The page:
Genre: Comedy, Drama
Directed by: Wes Anderson
Starring: Ralph Fiennes, Adrien Brody, Willem Dafoe, Jeff Goldblum, Jude Law
A heightened sense of expectation washes over you as you sit down to watch Wes Anderson’s latest whimsical wonder. Directing his 8th feature film, Anderson the auteur has developed an assured style of imaginative storytelling throughout his already illustrious career, effortlessly transporting audiences to new worlds based firmly in our own reality. Whether you love or loathe his previous efforts, every one of Anderson’s films deserve to be appreciated for the ways he innovatively blends various visual styles with thematic genres, pushing the very boundaries of the cinematic medium to its limits.
With that in mind, one can’t help but think as the credits begin to roll on what is debatably Anderson’s finest feature thus far, that The Grand Budapest Hotel is the film that Anderson has been building up to ever since he first made the original Bottle Rocket short; that it’s the movie he was born to make. So intoxicating an experience it is, that you can’t help but feel a sharp pang of disappointment as it ends. Anderson has, of course, been able to fully immerse you in the worlds that live within his mind before, but The Grand Budapest Hotel feels particularly special; its enthusiastic charm and hypnotic milieu are a celebration of cinema itself, with Anderson giving a royal salute through his own freedom of expression.
Using a narration device to tell his tale, Anderson plunges us in to the land of Zubrowka, a fictitious Eastern Bloc country that was once ravaged by war. Here we find the eponymous hotel that has fallen into disrepair. Guests to the hotel are scarce, but an author staying there encounters the hotel’s owner, who tells him the story of how he came to acquire ownership of the hotel. A story that takes us back to The Grand Budapest’s heyday, when it was run by devoted concierge Gustave H. What follows is an extraordinary tale involving the theft of a priceless painting and the battle for a family fortune.
Even by Anderson’s standards it’s an extraordinary tale, balancing a narrative that combines comedy, thrills & tragedy without ever loosing focus on the characters at its core. Anderson’s previous films, notably The Royal Tenenbaums, have proved the writer/director’s confidence in juggling large ensembles and The Grand Budapest Hotel contains his biggest to date. Yet as a writer, Anderson shows such love for his characters that, even at a minimal 99 minute running length, he is able to give each one more than a single moment to shine.
To their credit, each member of the cast lives up to the material. Just as he was in The Life Aquatic, William Defoe is a notable highlight; his full-length leather jacket, darkened eyes & brass knuckles embodying the image of exaggerated Germanic fascism his character represents. It’s wonderful to see Lea Seydoux in a limited but witty role as a housemaid. While newcomer Tony Revolori manages to prove himself an actor worthy of personifying Anderson’s trademark characteristics of a young & naïve intellect, as Gustave’s lobby boy and confidant Zero.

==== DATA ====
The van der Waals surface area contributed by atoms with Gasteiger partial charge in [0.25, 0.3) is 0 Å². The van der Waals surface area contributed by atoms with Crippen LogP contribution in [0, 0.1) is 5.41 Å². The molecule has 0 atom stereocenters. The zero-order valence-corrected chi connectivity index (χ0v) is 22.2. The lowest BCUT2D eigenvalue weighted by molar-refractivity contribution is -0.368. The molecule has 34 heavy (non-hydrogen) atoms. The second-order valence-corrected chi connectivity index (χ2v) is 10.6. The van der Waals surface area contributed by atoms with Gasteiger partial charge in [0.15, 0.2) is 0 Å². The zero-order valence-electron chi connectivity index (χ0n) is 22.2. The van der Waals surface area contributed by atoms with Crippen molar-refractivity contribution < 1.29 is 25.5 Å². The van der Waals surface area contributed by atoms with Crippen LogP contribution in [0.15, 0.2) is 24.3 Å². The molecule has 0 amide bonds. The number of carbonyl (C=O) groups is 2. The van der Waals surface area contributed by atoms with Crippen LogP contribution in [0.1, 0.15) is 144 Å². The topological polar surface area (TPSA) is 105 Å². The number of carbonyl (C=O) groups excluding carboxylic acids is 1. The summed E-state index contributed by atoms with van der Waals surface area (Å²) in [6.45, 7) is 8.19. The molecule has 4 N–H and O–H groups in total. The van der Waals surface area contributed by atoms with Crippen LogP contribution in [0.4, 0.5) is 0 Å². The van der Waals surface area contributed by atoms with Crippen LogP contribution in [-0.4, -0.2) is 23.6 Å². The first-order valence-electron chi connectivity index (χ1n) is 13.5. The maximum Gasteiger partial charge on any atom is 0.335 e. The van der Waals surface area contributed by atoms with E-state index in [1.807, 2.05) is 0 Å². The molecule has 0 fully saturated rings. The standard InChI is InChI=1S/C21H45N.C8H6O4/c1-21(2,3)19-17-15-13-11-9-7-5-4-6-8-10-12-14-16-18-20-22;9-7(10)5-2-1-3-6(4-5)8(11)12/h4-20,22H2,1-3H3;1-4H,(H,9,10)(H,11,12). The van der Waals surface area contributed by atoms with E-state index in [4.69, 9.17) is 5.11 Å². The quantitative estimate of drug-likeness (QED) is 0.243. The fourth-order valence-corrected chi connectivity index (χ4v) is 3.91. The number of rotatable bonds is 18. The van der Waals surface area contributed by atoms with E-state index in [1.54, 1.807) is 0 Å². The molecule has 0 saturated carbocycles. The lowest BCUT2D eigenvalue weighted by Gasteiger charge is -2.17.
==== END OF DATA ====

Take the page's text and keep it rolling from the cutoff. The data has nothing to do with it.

However, while every actor shines in his or her own unique way, Ralph Fiennes remains the film’s real spark. Flawed, fantastic, camp, and confident, Gustave H. is like no character we have ever seen in an Anderson film before. His regularly raucous indiscretions with older female guests are not something to be lauded; yet his calm and inviting persona makes him an eminently loveable centerpiece to match the outrageousness of the story. Once again, the script must be applauded here – Fiennes delivering the strikingly intellectual dialogue with an eminent splendor to match the lavishness of Gustave’s attire.
As a director, Anderson has always shown a keen awareness that film is first and foremost a visual based art form and The Grand Budapest Hotel is undoubtedly his most beautiful creation. Generally deciding to forego the standard widescreen image, Anderson captures every shot – be they close-up, tracking or landscape – with an artistic precision that brings to life this rich and vivid world. Anna Pinnock’s remarkable set-design, particularly in the interiors of The Grand Budapest, is outstanding; creating a sense of awe and grandeur that exquisitely captures the 1930s setting.
Anderson’s love for cinema truly comes out in his vision. His speedy pace is complemented with wonderfully eccentric visual effects, particularly during a high-speed ski chase. His longtime collaboration with cinematographer Robert Yeoman is without doubt one of contemporary cinemas finest; just look at the way the two of them meticulously capture The Grand Budapest’s interiors, even stirring memories of Kubrick’s Overlook during later extended tracking shots.
Such sumptuous experiences are what going to the pictures and seeing a film in all its glory on the big screen is all about. Like the exemplary service of Gustave H. himself, The Grand Budapest Hotel is an unrivaled pleasure that you will have you craving a return visit.